Stone is also using the Athena++ code, which has been developed in his lab over the past couple of decades. “It’s the implementation of numerical algorithms for solving the MHD equations,” he says. To make this software capable of running on machines like Frontier, Stone’s team used the Kokkos C++ Performance Portability EcoSystem, which was developed as part of the DOE’s Exascale Computing Project. Stone calls Kokkos “a game changer that allows you to write your code in C++, and then it gets translated into any programming model for any kind of machine,” from a laptop to an exascale platform.

By combining Athena++ with various HPCs, Stone says, “our main goal is to understand how radiation changes black-hole accretion.” Although data exists for slowly accreting black holes, which produce little radiation, the ones that have been observed astronomically are very bright — the brightest things in a universe. That brightness means that those black holes are “accreting very, very rapidly, and they’re releasing enormous amounts of energy. For those systems, we need to incorporate the radiation to understand how it changes the plasma flow.”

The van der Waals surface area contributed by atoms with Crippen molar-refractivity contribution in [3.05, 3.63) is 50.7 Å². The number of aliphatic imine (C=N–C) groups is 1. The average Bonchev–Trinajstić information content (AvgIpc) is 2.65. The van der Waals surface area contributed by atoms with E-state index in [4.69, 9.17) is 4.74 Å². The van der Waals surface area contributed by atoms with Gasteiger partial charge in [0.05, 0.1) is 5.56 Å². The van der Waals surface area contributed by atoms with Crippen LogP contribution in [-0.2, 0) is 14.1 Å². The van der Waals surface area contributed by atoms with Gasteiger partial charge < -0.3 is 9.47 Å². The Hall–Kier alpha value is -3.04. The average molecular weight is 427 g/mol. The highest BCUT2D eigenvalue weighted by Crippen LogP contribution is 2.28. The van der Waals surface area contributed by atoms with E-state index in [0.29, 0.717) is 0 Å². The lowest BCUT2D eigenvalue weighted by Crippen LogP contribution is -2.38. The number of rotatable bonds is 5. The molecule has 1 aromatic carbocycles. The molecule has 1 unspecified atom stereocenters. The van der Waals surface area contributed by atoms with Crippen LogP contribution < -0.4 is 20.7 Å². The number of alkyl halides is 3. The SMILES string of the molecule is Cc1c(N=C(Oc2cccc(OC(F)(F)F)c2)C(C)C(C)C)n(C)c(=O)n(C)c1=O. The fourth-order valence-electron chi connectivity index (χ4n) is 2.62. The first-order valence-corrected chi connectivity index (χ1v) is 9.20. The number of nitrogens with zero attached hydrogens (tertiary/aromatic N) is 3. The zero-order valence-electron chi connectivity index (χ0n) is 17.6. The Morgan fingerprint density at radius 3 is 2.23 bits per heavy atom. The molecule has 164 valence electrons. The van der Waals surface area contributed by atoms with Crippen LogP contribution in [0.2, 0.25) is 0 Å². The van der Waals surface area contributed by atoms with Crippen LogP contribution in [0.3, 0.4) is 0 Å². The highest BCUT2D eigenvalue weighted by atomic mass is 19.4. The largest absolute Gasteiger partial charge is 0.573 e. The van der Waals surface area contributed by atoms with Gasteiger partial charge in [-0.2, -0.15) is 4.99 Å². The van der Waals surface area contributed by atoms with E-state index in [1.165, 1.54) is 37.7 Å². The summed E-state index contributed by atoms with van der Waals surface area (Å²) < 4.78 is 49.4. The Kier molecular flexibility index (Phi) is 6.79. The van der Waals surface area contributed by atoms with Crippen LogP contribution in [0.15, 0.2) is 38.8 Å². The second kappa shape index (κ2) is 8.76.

The code created by Stone’s team to investigate black-hole accretion can be applied to other astrophysical phenomena. Stone mentions that he “can use the same Athena++ code for MHD simulations to follow the motion of cosmic rays,” high-energy particles also produced by black holes. Scientists study cosmic rays for their role in various galactic phenomena, including star formation.

With another 2024 INCITE award, which also includes time at Argonne and Oak Ridge, Stone says, “we want to see how those cosmic rays propagate through space — how the particles move in this horribly complicated spaghetti of tangled magnetic fields produced by turbulence.”

For black-hole accretion, cosmic rays and more, Stone is quick to note his appreciation of the ECP. When asked if Einstein might have shown equal appreciation of making use of exascale computers, Stone replies: “I think he would have embraced it. He would have understood that it’s just a tool to solve really complicated mathematical systems.”

Often, the predictions from those systems seem like sci-fi to most people — sometimes even to astrophysicists — particularly for black holes. “It’s even bizarre to people like me,” Stone says. “It’s amazing what nature does.”